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30 under 30: Finding Beauty in Luminescence

Meet Chantal Pia Lorbeer, one of the promising young chemists attending the 2013 Lindau Nobel Laureate Meeting



Courtesy of Chantal Pia Lorbeer

Each year hundreds of the best and brightest researchers gather in Lindau, Germany, for the Nobel Laureate Meeting. There, the newest generation of scientists mingles with Nobel Prize winners and discusses their work and ideas. The 2013 meeting is dedicated to chemistry and will involve young researchers from 78 different countries. In anticipation of the event, which will take place from June 30 through July 5, we are highlighting a group of attendees under 30 who represent the future of chemistry The following profile is the 13th in a series of 30.


Name: Chantal Pia Lorbeer
Age: 27
Born: Bochum, Germany
Nationality: German

Current position: Manager of the European project LUMINET of the 7th Framework Program, Marie Curie Initial Training Network (ITN) at Ruhr University Bochum in Germany
Education: Bachelor’s degree in chemistry, Master’s degree in chemistry (specialization in functional materials) and a PhD in inorganic chemistry from Ruhr University Bochum

What is your field of research?
My research focuses on size-property and structure-property relationships of insulating nanoscale materials and their luminescent properties. I also try to find new phosphors for mercury-free lighting applications such as compact fluorescent lamps or light-emitting diodes. Lighting consumes about 20 percent of the electrical energy produced worldwide, so there is huge potential for conserving energy in this field.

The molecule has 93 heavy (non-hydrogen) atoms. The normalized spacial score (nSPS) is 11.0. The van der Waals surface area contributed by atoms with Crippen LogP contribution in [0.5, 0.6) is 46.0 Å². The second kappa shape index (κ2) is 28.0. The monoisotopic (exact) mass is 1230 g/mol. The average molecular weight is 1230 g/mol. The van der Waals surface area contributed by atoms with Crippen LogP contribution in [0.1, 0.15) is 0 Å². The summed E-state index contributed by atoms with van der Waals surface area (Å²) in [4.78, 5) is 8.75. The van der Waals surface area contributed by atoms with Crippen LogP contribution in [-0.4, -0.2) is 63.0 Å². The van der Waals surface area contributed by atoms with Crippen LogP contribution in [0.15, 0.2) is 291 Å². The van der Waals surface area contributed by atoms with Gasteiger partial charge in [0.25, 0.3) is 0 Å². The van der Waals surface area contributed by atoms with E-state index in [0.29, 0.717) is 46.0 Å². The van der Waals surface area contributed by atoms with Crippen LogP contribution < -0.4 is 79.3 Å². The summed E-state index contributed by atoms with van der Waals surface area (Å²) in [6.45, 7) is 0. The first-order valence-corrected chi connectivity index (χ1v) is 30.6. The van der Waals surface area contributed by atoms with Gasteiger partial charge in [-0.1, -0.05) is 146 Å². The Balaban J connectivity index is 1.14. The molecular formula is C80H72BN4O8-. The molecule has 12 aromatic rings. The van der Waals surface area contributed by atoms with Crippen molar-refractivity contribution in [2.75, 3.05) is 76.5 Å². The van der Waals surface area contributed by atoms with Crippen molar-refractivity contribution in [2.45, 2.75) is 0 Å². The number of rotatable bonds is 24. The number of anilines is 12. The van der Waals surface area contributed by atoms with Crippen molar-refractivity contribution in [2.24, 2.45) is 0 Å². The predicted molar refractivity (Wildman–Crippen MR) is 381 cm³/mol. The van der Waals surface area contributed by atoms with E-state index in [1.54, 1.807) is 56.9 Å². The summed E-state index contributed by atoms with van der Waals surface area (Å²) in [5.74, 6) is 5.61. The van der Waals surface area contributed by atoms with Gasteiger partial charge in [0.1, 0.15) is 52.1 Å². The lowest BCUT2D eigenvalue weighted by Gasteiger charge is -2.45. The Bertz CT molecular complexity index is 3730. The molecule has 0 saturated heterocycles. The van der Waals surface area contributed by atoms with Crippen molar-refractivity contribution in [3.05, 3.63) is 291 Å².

What drew you to chemistry, and to that research area in particular?
My chemistry teacher in school nominated me for a summer school about light and colors. Although the topic was addressed by biological, physical, medicinal and chemical approaches, chemistry attracted me most. The combination of synthesis, trends and possible learning opportunities provoked my interest. My current research area—luminescence—is a beautiful way that life uses energy. Nothing matches the beauty of the moment when your sample glows in the dark or emits a bright red or green light after a day of hard work.

Where do you see yourself in 10 years?
In 10 years, I would still like to be devoted to research at the intersectionof chemistry, physics, and material science. I believe that we need to combine our knowledge and different approaches to further advance science and cope with the social and economic issues that will arise in the future.
 
Who are your scientific heroes?
Historical: Marie Curie and Richard Feynman; more recently in my research area: George Blasse and Andries Meijerink for writing excellent educational books and papers.

What is your dream study or experiment? If you had unlimited resources, what kind of research would you conduct?
I would like to couple transmission electron microscopy with luminescence spectroscopy and other spectroscopic techniques in order to obtain deep insights into nanoscale (inorganic) luminescent centers and the effect of defects, crystallinity and particle size on the materials’ properties.

What activities outside of chemistry do you most enjoy?
My hobbies are photography, Latin American dance and ballroom dance.

What do you hope to gain from this year’s Lindau meeting?
I look forward to learning how a successful research story develops over time and what the Nobel laureates can teach young researchers like us. I also hope that new collaborations and friendships can arise in this stimulating atmosphere.

Are there any Nobelists whom you are particularly excited to meet?
I am particularly excited to meet Daniel Shechtman and Alex Müller. They both started a new chapter in science. I am very interested in quasicrystals and superconductors, even though they are not directly connected to my primary research interests.

 

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12. Thomas Lunkenbein
30 Under 30:
Lindau Nobel Laureate Meeting
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14. Jennifer Meyer

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